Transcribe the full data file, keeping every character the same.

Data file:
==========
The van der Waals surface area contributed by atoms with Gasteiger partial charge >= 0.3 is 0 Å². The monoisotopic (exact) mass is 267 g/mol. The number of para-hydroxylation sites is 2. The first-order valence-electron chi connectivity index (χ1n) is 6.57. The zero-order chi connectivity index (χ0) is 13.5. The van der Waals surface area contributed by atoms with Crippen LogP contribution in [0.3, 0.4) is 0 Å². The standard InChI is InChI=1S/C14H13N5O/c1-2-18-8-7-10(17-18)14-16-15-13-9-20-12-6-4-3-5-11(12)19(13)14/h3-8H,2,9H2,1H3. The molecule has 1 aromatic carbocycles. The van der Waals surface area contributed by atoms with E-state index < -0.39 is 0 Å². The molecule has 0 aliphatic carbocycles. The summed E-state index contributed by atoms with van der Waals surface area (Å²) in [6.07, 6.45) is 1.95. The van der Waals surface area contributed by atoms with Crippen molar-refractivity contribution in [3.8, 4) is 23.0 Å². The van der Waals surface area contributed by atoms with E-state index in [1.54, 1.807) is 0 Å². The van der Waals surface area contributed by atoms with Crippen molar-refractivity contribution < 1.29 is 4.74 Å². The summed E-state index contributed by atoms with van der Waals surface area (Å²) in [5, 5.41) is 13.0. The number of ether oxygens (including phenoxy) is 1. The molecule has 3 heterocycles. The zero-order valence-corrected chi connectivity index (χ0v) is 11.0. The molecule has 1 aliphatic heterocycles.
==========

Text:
The van der Waals surface area contributed by atoms with Gasteiger partial charge >= 0.3 is 0 Å². The monoisotopic (exact) mass is 267 g/mol. The number of para-hydroxylation sites is 2. The first-order valence-electron chi connectivity index (χ1n) is 6.57. The zero-order chi connectivity index (χ0) is 13.5. The van der Waals surface area contributed by atoms with Crippen LogP contribution in [0.3, 0.4) is 0 Å². The standard InChI is InChI=1S/C14H13N5O/c1-2-18-8-7-10(17-18)14-16-15-13-9-20-12-6-4-3-5-11(12)19(13)14/h3-8H,2,9H2,1H3. The molecule has 1 aromatic carbocycles. The van der Waals surface area contributed by atoms with E-state index < -0.39 is 0 Å². The molecule has 0 aliphatic carbocycles. The summed E-state index contributed by atoms with van der Waals surface area (Å²) in [6.07, 6.45) is 1.95. The van der Waals surface area contributed by atoms with Crippen molar-refractivity contribution in [3.8, 4) is 23.0 Å². The van der Waals surface area contributed by atoms with E-state index in [1.54, 1.807) is 0 Å². The van der Waals surface area contributed by atoms with Crippen molar-refractivity contribution < 1.29 is 4.74 Å². The summed E-state index contributed by atoms with van der Waals surface area (Å²) in [5, 5.41) is 13.0. The number of ether oxygens (including phenoxy) is 1. The molecule has 3 heterocycles. The zero-order valence-corrected chi connectivity index (χ0v) is 11.0. The molecule has 1 aliphatic heterocycles.